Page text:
Economic slowdown turns devoted father into mugger

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Economic slowdown turns devoted father into mugger

A man staggers down Gangnam Daero, a wide avenue of flashy boutiques and stylish office buildings in southern Seoul. As rapper Psy’s “Gangnam Style” pointed out, this is the boulevard of world dreams for many South Koreans.

This man is out of dreams.

“What did I do?” he thinks. “How can I explain this to my children?”

A few hours earlier, Mr. Lee, 52, was in a department store in Gangnam looking at goods he could not afford. He went to the parking lot in the basement. With a box cutter, he threatened a middle-aged woman getting into a car. He demanded money.

But Lee, who had not eaten anything for the last two days, was not strong enough to overwhelm the woman. She resisted fiercely. He dropped the box cutter and ran.

It was hard to believe that he, a father of two high school students, had become a Korean mugger.

Lee ran a small business that sold materials for construction of schools. Business fell off after the sinking of the Sewol ferry last year. Constructions jobs were cancelled, and there was no way for him to service his debts.

When the company was close to going bankrupt, other hardships visited. Lee’s wife was diagnosed with cancer of the spinal cord and his elder brother got leukemia. His mother, who was in her 80s, suffered from chronic diabetes. Lee was also diagnosed with diabetes, but he had to take care of his family first.

In March, the 52-year-old left his home in Munsan, Gyeonggi and moved into a small room at a nearby restaurant owned by his friend. He slept in a changing room for restaurant employees. He spent the days visiting construction companies and contractors looking for business. At night, he helped out at the restaurant. The restaurant gave him a free meal once a day.

The desperate father spent half a year like that. He did sales calls ? sometimes over 10 kilometers (6.2 miles) a day ? on foot because he did not have a bus fare. He often skipped meals. Sometimes his younger brother gave him small amounts of money, which he sent to his children.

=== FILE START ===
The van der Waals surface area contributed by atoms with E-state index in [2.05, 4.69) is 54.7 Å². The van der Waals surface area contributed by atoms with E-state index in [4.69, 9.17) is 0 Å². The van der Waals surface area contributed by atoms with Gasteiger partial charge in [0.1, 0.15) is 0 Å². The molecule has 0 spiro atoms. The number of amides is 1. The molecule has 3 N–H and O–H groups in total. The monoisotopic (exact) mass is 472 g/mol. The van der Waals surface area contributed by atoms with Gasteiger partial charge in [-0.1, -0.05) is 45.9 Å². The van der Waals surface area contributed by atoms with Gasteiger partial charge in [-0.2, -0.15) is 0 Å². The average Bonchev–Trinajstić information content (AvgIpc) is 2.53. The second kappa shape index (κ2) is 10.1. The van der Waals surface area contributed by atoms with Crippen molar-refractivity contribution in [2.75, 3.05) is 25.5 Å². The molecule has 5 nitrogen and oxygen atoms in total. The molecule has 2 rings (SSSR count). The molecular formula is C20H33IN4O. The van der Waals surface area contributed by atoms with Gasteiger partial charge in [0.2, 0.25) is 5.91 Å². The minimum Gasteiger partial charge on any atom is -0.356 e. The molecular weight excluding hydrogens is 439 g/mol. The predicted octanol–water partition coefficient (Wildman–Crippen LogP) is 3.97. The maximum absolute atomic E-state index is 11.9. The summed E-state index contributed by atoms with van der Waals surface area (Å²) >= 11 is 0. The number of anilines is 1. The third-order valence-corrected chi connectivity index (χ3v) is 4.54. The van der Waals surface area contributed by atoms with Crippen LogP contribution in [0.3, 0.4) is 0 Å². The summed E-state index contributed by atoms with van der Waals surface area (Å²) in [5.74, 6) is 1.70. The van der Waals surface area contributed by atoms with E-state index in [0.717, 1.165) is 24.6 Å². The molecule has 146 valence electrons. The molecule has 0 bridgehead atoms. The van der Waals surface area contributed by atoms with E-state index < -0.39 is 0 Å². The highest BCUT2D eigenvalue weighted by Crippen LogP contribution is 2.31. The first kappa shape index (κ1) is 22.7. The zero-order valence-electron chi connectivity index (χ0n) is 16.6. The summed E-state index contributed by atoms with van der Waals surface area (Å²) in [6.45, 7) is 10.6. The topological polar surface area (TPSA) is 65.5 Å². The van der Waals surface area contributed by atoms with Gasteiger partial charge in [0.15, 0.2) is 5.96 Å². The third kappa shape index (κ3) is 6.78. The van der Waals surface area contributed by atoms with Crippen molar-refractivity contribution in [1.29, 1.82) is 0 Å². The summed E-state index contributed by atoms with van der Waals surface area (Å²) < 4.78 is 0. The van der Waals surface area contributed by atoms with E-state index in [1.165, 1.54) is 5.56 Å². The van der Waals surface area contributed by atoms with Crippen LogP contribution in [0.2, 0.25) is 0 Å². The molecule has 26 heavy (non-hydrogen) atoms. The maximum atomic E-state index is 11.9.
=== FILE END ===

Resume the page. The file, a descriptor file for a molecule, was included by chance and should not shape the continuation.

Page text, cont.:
“My sweethearts, they are dutiful students,” Lee thought. “And I’m a father who can’t support them.”

But he had hopes of a resurrection, especially after he got a few orders. Summer vacation was coming in June and July. That is when schools do construction projects. They would need materials from his company.

But the Middle East respiratory syndrome outbreak slammed Korea’s economy and the orders he received were cancelled.

Lee came to the conclusion that his life was not salvageable. He was a failure. He was surrounded by sorrow.

On July 4, the 52-year-old left Sinsa Station in Gangnam. He found a box cutter on the sidewalk and walked into a department store as if hypnotized.

Lee is not alone in his plight.

The number of crimes being committed by people just to survive is on the rise, analysts say.

According to data from the Korean National Police Agency, 18,427 minor crimes such as theft were reported in 2011, which increased to 31,529 in 2013.

Analysts see a trend in ordinary husbands and fathers becoming outlaws in a society against failure, only begrudgingly giving second chances.

But Lee now has motivation to get back on his feet. After the mugging was caught on CCTV, police tracked him down and charged him with robbery. His story was reported in the media and people donated money to him. One person said he had the same experience as Lee.

The money will be used for his daughter’s tuition.

“This is my fault, but I appreciate all the help,” Lee said.

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